Thousands were killed or maimed amid 30 years of bombings and shootings in the north. How to address the legacy of the past remains a sticking point.
On Wednesday morning, while delivering key note address on 'Moving Politics Forward' in Belfast, Ms Villiers argued that many processes have almost exclusively concentrated on the activities of security forces rather than paramilitaries who were responsible for most cases.
Stormont is spending more than £30m a year on historical matters, with police trawling hundreds of thousands of documents, in part to investigate shootings carried out by former officers or soldiers.
Ms Villiers said: "At least with a new process, agreed by Northern Ireland's political leaders, there is scope to write in from the start the need for an objective balance and with proper weight and a proportionate focus on the wrongdoing of paramilitaries...rather than the almost exclusive concentration on the activities of the state which characterises so many of the processes currently under way."
Let’s face it, the vast majority of people in Northern Ireland don’t wake up on a Monday morning worrying about the past, flags or parades.
Dozens of inquests are probing Troubles killings while civil High Court cases are being taken in Belfast by victims alleging state collusion in murder.
The PSN has reopened some criminal investigations, has a dedicated team of detectives to probe old cases dating back to before the start of the conflict in 1968 for fresh leads and has to decide whether it is safe to disclose old records during countless inquests.
Victims on both sides have demanded justice for the loss of loved ones while human rights lawyers have argued that truth recovery is vital to help heal deep wounds which still exist in Northern Ireland society.
Ms Villiers said that the controversy over Government letters given to around 200 fugitive republicans telling them they were not wanted by police, following the collapse of the prosecution of John Downey for the Hyde Park bombing which killed four soldiers in 1982, demonstrates the need to deal with the past.
She added that the Government is prepared to compromise to help bring about agreement between local politicians.
"I appreciate the understandable concern that new structures and processes could lead to a one-sided approach which focuses on the minority of deaths in which the state was involved rather than the great majority which were solely the responsibility of the terrorists from whichever part of the community they came."
She maintained that a fresh approach is needed due to increasing pressure which the status quo is placing on Northern Ireland's institutions.
"There is scope for structured oversight by bodies representing different shades of opinion to try to keep the process fair and historically accurate...and to prevent it being hijacked by any one particular interest group or viewpoint.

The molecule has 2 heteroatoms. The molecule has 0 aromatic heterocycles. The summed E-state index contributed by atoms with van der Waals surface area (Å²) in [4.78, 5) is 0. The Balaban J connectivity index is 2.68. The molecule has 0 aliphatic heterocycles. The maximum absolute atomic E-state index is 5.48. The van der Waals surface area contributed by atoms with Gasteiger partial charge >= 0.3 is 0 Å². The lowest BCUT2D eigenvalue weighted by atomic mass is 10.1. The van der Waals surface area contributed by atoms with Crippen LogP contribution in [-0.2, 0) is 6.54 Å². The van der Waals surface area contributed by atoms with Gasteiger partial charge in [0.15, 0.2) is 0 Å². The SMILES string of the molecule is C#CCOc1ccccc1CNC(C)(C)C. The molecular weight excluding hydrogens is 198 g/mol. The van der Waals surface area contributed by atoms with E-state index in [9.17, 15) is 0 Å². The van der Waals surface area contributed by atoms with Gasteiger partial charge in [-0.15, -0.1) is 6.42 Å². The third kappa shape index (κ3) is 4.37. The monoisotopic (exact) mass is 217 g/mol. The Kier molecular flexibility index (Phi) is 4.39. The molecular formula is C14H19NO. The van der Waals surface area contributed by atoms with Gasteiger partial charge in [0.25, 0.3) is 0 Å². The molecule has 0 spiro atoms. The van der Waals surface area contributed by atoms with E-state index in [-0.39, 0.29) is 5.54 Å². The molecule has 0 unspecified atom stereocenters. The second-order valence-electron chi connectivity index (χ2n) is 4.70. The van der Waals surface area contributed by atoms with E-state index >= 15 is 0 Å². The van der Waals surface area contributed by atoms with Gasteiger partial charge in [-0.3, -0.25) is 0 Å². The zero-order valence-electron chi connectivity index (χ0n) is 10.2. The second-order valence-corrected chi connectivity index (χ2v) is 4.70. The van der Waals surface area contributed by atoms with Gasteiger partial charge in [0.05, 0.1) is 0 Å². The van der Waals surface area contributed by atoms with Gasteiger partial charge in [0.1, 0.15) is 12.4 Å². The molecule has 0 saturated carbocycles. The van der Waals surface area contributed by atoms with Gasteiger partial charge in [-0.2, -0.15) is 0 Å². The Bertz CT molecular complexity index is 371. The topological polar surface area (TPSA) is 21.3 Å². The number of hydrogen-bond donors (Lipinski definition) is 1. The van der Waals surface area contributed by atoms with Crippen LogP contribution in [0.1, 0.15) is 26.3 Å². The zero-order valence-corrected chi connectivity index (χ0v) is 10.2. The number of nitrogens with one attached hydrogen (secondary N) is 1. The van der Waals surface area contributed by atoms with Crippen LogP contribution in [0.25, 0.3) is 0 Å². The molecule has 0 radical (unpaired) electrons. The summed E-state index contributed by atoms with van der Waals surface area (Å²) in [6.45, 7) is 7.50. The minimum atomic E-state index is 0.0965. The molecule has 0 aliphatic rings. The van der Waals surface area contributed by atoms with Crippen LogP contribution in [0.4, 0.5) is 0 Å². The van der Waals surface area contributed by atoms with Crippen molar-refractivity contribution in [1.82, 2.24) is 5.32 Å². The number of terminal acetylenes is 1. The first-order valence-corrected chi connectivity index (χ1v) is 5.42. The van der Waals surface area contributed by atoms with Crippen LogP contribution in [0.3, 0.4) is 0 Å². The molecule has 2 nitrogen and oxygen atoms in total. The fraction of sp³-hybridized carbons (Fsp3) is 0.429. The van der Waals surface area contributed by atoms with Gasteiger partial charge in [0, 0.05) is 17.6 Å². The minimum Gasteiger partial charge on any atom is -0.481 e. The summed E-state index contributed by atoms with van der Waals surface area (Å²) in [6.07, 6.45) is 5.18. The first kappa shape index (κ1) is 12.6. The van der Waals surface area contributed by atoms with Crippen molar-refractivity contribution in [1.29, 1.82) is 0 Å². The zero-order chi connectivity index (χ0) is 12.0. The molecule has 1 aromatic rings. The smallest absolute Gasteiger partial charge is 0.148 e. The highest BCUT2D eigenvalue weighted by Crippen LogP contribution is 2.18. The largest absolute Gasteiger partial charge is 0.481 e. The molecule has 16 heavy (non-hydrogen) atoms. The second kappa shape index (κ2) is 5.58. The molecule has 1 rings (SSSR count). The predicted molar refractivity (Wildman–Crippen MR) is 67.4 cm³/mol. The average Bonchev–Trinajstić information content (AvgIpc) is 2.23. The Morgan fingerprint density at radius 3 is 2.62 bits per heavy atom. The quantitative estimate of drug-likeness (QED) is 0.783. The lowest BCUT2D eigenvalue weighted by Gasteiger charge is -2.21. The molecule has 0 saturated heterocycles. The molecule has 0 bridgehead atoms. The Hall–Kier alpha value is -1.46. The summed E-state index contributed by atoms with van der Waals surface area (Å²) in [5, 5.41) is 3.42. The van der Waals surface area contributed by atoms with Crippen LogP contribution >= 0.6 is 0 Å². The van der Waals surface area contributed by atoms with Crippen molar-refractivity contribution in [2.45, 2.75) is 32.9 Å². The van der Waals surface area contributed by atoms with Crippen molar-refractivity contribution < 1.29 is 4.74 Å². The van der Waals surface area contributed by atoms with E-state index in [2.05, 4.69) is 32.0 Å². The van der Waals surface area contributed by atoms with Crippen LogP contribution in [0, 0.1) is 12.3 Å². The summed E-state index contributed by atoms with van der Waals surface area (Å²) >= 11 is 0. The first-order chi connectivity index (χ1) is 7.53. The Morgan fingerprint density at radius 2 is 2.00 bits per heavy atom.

"As we approach another marching season...there is no doubt that an agreement on the way forward on flags, parading and the past...even in outline...would send a powerful global message about the ability of Northern Ireland's politicians to find solutions even to the most diverse of issues.
"Crucially though I also believe that agreement on the Haass agenda could free up the space for politicians to focus more on other issues that are critical to our future...such as rebalancing the economy, reforming the public sector and building a genuinely shared future."
We need to put victims and survivors first, because when we do we will find solutions that are much more long lasting and are not simply pandering to a minority.
Victims Commissioner Kathryn Stone has cautioned the Secretary of State and other politicians on taking too "simplistic" a view on dealing with the past and stressed the importance of considering the impact of their words on victims and survivors.
She said: "Victims and survivors have given politicians a brave, dignified and progressive lead on what we need to do to address the very real and difficult issue of dealing with the past.
"I believe consistent acknowledgement of that effort and sensitivity to their feelings in any public debate should be part of a new political sense," she explained.
"I do not intend this as criticism but more as an illustration of how good intentions can be derailed if lip service only is paid to the sensitivities of victims and survivors.
"Putting them first should not just be political rhetoric but should be as fundamental a thought process as applying racial, gender or religious equality to any policy statements."
She added: "We can all agree with the secretary of state on the visceral reaction of the public after the prosecution of John Downey was halted, when she says it reinforced the need to find an agreed way forward on the past that allows us to put the era of side deals firmly behind us.
"Yet it is the reaction of victims and survivors that lasts much longer and is much more deeply felt than that of the general public.
"We need to understand that victims and Survivors are the living conscience of the past and that by giving them respect and dignity it will allow us to get on with building a better future for the people of Northern Ireland."